The spectral envelope is a function of two variables: time and frequency. The encoding can be done by exploiting redundancy in either direction of the time/frequency plane. Generally, coding of the spectral envelope is performed in 5 the frequency direction, using delta coding (DPCM) or vector quantization (VQ).
SUMMARY OF THE INVENTION
The present invention provides a new method, and an apparatus for spectral envelope coding. The coding scheme is designed to meet the special requirements of systems, where the residual signal within certain frequency regions is excluded from the transmitted data. Examples are systems employing HFR (High Frequency Reconstruction), in particular SBR (Spectral Band Replication), or parametric coders. In one implementation, non-uniform time and frequency sampling of the spectral envelope is obtained by adaptively grouping subband samples from a fixed size filterbank, into frequency bands and time segments, each of which generates one envelope sample. This allows instantaneous selection of arbitrary time and frequency resolution within the limits of the filterbank. The system defaults to long time segments and high frequency resolution. In the vicinity of transients, shorter time segments are used, whereby larger frequency steps can be used in order to keep the data size within limits. In order to maximize the benefits of the non-uniform sampling in time, variable length of bitstream frames or granules are used. The variable time/
3Q frequency resolution method is also applicable on envelope encoding based on prediction. Instead of grouping of subband samples, predictor coefficients are generated for time segments of varying lengths according to the system. The invention describes two schemes for signalling of the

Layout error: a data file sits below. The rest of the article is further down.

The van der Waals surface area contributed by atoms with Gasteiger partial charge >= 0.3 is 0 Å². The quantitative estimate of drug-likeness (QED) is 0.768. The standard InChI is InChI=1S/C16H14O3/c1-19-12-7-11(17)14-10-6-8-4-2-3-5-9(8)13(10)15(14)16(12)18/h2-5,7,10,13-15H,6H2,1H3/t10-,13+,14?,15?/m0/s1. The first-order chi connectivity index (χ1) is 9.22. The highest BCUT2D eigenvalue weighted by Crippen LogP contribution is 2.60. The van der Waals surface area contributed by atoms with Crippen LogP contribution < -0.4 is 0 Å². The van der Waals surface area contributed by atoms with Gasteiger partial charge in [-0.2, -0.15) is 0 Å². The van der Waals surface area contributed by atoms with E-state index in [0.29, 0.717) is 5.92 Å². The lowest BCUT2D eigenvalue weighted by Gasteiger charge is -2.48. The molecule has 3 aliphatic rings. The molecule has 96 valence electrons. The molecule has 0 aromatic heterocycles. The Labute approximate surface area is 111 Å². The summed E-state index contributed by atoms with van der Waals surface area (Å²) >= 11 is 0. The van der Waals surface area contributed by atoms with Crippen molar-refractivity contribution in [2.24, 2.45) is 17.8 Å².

35 time and frequency resolution used. The first scheme allows arbitrary selection, by explicit signalling of time segment borders and frequency resolutions. In order to reduce the signalling overhead, four classes of granules are used, offering different cost/flexibility tradeoffs. The second scheme exploits the property of a typical programme material, that transients are separated at least by a time T„ml„, in order to reduce the number of control bits further. Hereby, a transient detector in the encoder, operating on a time interval Trfe<<=T„m,„, equal to the nominal granule length, determines the position of the onset of a possible transient. The position within the interval is encoded and sent to the decoder. The encoder and decoder share rules that specify the time/frequency distribution of the spectral envelope samples, given a certain combination of subsequent control signals, ensuring an unambiguous decoding of the envelope data.
The present invention presents a new and efficient method for scalefactor redundancy coding. A dirac pulse in the time domain transforms to a constant in the frequency domain, and a dirac in the frequency domain, i.e. a single sinusoid, corresponds to a signal with constant magnitude in the time domain. Simplified, on a short term basis, the signal shows less variations in one domain than the other. Hence, using prediction or delta coding, coding efficiency is increased if the spectral envelope is coded in either time- or frequencydirection depending on the signal characteristics.
BRIEF DESCRIPTION OF THE DRAWINGS
The present invention will now be described by way of 65 illustrative examples, not limiting the scope or spirit of the invention, with reference to the accompanying drawings, in which: